IT security fears stifling business innovation
Commissioned by RSA, an IDC survey of nearly 200 top business executives and security professionals showed that the majority of organizations believe creating an environment ideal for innovation is critical to staying ahead of the competition. However, survey respondents revealed that in spite of their best intentions, IT security risk is impeding business innovation. In fact, 80 percent of those surveyed, admitted that their organizations have backed away from new innovation opportunities because of information security concerns.
IDC also found that although 80 percent of CEOs believe their security teams are being held formally accountable for their contributions to business growth and innovation, only 44 percent of security leaders believe they are being measured on their contributions to innovation. This finding points to a surprising lack of alignment between the expectations of C-level management and the priorities of security professionals.
While the need to link IT security strategies directly to business goals is a widely-recognized imperative, only 21 percent of respondents believe their organizations have successfully made the transition to an approach that is proactive and business-aligned, and enables rather than impedes innovation.
RSA also today released the latest report from the Security for Business Innovation Council, which is comprised of 10 of the top minds in information security from some of the largest companies in the world. This report explores why legacy methods of evaluating information security risk don’t work in today’s connected world, in which any new business innovation inherently carries some level of risk to information.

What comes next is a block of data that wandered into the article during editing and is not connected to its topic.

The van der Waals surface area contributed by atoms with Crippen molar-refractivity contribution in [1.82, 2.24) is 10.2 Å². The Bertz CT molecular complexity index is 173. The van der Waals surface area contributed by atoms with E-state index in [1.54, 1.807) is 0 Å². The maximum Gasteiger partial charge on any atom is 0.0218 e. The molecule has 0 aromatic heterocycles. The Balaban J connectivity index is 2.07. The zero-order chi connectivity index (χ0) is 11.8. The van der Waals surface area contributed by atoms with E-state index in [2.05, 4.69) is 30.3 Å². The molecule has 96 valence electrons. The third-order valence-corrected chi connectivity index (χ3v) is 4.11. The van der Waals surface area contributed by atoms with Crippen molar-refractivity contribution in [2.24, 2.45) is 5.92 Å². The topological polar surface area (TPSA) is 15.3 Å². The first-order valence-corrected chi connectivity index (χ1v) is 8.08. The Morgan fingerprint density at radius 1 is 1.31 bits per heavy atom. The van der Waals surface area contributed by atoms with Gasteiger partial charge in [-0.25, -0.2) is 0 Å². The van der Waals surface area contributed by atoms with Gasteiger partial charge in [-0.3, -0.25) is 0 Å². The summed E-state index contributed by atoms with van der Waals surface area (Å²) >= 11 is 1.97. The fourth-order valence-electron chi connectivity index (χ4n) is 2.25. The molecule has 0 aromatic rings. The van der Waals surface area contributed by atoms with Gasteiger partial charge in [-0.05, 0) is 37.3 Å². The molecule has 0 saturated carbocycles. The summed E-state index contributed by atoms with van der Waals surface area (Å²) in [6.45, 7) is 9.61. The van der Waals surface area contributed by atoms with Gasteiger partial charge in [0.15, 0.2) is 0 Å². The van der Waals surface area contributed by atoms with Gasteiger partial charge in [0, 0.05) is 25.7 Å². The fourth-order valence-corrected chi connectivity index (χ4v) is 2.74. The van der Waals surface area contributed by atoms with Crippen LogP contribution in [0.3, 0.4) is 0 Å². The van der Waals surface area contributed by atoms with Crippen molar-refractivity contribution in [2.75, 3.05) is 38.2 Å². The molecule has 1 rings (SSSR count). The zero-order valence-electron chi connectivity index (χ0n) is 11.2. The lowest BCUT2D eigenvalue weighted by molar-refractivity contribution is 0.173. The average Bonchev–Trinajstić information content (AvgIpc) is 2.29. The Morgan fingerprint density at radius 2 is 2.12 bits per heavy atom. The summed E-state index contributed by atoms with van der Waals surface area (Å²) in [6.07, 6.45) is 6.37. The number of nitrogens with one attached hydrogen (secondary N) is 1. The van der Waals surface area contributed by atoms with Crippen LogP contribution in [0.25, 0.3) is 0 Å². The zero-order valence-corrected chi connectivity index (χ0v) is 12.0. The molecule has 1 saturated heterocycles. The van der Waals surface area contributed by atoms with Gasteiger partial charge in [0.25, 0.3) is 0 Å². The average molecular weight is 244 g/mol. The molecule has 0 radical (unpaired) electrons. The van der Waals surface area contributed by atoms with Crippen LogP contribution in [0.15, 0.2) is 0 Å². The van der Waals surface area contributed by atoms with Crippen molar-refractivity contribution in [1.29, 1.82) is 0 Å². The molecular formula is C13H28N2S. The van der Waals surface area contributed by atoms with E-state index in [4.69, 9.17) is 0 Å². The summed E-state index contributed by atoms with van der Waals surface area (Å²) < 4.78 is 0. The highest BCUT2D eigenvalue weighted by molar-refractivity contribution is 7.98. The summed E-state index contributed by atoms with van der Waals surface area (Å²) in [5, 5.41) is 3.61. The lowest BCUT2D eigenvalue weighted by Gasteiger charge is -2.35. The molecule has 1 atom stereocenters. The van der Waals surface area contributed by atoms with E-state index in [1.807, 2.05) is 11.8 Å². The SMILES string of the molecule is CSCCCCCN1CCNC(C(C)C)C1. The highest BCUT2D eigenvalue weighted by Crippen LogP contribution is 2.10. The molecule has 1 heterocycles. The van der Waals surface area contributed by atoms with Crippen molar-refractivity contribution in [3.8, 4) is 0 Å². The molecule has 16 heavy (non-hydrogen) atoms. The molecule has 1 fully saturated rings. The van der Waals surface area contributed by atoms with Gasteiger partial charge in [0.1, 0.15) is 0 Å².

In this landscape, the security focus must move from solely mitigating risk to also maximizing business reward. Based on the collective best practices of these leading security executives, the report offers a blueprint for making risk/reward calculations that help drive business value, and ensure they are executed and governed for enterprise success.
As a critical starting point, the Council report recommends some key shifts in organizational thinking and behavior including:
1. Move the security team’s focus from “Information Security” to “Information Risk Management” to signal that the goal is to achieve an acceptable level of risk;
2. Use a cross-organizational approach to understand and formalize the enterprise’s risk appetite;
3. Build a risk assumption model to delineate where and with whom risk decision responsibilities lie; and
4. Create a repeatable, step by step process, for making risk/reward calculations for new business initiatives and ensure it is rolled out across the organization.